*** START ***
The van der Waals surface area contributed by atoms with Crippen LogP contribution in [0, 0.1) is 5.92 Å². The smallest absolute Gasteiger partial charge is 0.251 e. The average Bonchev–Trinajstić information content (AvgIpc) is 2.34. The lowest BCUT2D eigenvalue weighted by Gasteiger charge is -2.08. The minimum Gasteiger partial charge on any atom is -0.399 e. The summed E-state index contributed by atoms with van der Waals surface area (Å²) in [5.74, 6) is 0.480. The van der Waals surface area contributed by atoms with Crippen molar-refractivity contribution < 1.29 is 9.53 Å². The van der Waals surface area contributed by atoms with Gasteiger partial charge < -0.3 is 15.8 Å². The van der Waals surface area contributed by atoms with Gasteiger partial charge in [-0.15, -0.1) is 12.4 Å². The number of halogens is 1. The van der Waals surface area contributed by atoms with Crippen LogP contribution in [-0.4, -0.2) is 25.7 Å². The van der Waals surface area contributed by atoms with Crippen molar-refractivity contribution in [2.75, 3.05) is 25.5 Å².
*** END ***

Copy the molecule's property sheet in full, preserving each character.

The van der Waals surface area contributed by atoms with Crippen LogP contribution in [0, 0.1) is 5.92 Å². The smallest absolute Gasteiger partial charge is 0.251 e. The average Bonchev–Trinajstić information content (AvgIpc) is 2.34. The lowest BCUT2D eigenvalue weighted by Gasteiger charge is -2.08. The minimum Gasteiger partial charge on any atom is -0.399 e. The summed E-state index contributed by atoms with van der Waals surface area (Å²) in [5.74, 6) is 0.480. The van der Waals surface area contributed by atoms with Crippen molar-refractivity contribution < 1.29 is 9.53 Å². The van der Waals surface area contributed by atoms with Gasteiger partial charge < -0.3 is 15.8 Å². The van der Waals surface area contributed by atoms with Gasteiger partial charge in [-0.15, -0.1) is 12.4 Å². The number of halogens is 1. The van der Waals surface area contributed by atoms with Crippen LogP contribution in [-0.4, -0.2) is 25.7 Å². The van der Waals surface area contributed by atoms with Crippen molar-refractivity contribution in [2.75, 3.05) is 25.5 Å².